Of course, Mr. Guchardi offers other reasons why someone might get ‘chicked’ – “You might (like me) just be getting older, slower, less focused on ‘the time’ and more focused on ‘the finish.'” These reasons are split evenly between factors that cannot be controlled (age and speed) – by implication rendering the achievements of any woman who passes him less noteworthy – and reasons that smack of a classic humblebrag (“Oh, I don’t concern myself with my times anymore. I have different priorities now.”)

      Given Mr. Guchardi’s self-confessed “awkward laugh” at hearing he’d been ‘chicked’ (man, it bothers me just to keep writing that!) belies his statement that he was “really OK with it…honest” (a phrase whose tone doesn’t esactly convey confidence, either). And his stance on “humility” in the final sentence doesn’t ring true with his completely condescending “Bravo Ladies…Bravo.”

      I really wish this post had been a positive look at how running is for everyone, and that (particularly in recreational races) there’s no point in creating competitions based on gender. We’re all there running our own race; does it matter whether the person who passes us is male or female? Unfortunately, this post just leaves a bad taste in my mouth and reminds me that there are runners out there who still define their own performance, at least in part, with whether or not a woman passes them in a race. In my mind, this attitude isn’t healthy for either male or female runners, and distracts us from the fact that we all love running.

      On a more positive note, congratulations to both Catherine and Mr. Guchardi for a race they were happy with. In the end, that’s the reason we all do it.

    2. I loved this post.

      I have been a female working in male dominated feilds for most of my life (the military being the big one) and generally most guys are not peeved at being beaten by a woman but sometimes take it as a wakeup call to themselves.

      This post is bare-bones honest … to leave a comment saying it should be more about a positive outlook on running for all and no need to make it gender competition based – is not the truth in most cases. Every race is still determined by top male and top female. The gap exisits… hence why the “chicked” term ever came about. Enought people have felt it and it has caught on. Also it’s kinda fun to be the female who blasts by these people. Sounds like you havn’t had the pleasure of doing it to someone else yet…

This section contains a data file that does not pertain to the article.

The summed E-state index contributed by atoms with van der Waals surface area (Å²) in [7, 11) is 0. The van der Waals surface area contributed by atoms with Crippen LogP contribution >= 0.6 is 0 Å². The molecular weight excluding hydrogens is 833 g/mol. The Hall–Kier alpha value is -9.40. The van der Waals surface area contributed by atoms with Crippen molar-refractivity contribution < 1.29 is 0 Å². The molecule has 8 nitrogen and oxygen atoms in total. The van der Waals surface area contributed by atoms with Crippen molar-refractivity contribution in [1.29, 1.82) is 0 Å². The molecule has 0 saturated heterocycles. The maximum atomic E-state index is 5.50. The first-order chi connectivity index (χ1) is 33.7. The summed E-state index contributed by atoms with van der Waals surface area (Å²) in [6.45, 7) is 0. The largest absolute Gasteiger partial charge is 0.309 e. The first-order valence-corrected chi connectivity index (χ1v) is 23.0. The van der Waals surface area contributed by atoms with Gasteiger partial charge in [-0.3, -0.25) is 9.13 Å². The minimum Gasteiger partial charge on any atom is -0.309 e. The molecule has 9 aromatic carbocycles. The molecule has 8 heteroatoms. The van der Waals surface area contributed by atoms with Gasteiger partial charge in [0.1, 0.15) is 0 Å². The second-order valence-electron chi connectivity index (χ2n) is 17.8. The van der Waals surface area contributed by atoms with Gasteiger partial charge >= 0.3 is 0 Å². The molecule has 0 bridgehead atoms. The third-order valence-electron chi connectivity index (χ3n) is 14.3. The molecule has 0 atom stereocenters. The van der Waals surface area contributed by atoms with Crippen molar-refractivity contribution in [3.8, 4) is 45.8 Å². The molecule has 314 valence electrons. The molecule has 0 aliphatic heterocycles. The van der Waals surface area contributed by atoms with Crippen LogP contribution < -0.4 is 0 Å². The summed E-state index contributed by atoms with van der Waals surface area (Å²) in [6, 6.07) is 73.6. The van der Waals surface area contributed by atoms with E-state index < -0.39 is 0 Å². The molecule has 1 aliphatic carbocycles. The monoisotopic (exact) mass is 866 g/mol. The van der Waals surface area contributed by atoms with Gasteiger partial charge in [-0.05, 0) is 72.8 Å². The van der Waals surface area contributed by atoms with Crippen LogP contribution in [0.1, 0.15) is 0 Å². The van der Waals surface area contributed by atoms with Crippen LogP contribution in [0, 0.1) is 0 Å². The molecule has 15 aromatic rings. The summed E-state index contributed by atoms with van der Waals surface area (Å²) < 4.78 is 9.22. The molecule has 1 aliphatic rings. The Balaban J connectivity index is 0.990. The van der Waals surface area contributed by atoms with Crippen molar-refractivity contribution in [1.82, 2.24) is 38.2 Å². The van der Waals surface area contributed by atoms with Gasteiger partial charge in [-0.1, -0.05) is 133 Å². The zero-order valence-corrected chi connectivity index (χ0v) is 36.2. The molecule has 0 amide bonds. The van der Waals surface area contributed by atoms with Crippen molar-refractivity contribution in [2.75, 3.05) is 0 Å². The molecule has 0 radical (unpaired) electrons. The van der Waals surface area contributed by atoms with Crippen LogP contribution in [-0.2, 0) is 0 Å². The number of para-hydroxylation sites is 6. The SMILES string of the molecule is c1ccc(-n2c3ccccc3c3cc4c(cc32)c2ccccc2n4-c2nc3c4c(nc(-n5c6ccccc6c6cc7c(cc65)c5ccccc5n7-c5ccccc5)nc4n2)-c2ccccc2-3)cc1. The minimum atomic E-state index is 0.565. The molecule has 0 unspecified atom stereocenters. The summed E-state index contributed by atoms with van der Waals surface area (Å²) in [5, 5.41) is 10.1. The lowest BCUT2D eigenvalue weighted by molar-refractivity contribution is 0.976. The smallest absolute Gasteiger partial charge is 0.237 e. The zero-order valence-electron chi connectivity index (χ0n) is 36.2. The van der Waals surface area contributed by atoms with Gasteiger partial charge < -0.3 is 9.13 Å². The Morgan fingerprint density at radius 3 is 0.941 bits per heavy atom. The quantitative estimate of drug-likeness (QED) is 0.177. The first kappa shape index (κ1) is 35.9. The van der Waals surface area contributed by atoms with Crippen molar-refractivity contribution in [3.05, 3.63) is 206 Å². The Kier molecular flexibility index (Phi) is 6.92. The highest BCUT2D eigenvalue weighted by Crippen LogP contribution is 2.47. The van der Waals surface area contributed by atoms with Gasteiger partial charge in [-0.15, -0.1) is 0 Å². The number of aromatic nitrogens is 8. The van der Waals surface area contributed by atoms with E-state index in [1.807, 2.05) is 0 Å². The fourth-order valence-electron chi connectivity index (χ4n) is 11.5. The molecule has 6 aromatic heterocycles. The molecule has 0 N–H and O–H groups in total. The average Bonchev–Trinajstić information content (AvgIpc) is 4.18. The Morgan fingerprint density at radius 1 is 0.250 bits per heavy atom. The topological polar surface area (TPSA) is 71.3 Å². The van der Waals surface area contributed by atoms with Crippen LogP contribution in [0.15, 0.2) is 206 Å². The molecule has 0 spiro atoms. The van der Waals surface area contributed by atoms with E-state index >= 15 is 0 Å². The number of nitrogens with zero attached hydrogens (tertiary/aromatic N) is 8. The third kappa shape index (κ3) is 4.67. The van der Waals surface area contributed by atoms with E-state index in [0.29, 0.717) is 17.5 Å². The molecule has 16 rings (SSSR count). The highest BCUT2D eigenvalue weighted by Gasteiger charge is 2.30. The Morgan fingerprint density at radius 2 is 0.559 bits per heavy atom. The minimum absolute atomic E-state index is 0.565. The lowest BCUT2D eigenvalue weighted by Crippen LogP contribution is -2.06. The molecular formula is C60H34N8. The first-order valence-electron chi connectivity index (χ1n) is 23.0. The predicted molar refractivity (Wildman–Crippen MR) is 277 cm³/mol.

I think he was applauding and acknowledging a change in the sport and that he is coming in contact with more driven females. I have had certain individuals in races pass me and have thought to myself – really? they are beating me?? and then my thought relaxes into a kudos for them…. but the thought is still there. Sorry if thats rude, I’m only human.

      He is being honest, so Bravo Len…Bravo.

    3. I have been running for over 25 years and had never known of the existence of the term “chicked” before. This “old guy” had never given a second thought to being beaten by a woman, let alone the occurrence having a name. – having been beaten by hundreds of women. As Tay says above, the sport is changing, and more and more women are out there kicking serious butt, which is great!”

    4. A strange aspect of the term “chicked” is that it is taking on a different connotation in the longer ultra races. Women are starting to win ultras outright. I’ve read up on some explanations, such as woman have higher pain tolerance (childbirth) which compensates for a smaller average muscle mass, blah blah blah, but the reality is that some woman are training harder and running the long runs (50/100 miles) faster than all the males in the same race!

      Ever run with Ellie Greenwood? Of course “running with” Ellie is not the correct term, when she laps you in a (short) 50K race!

      Lenny: Blame the race director…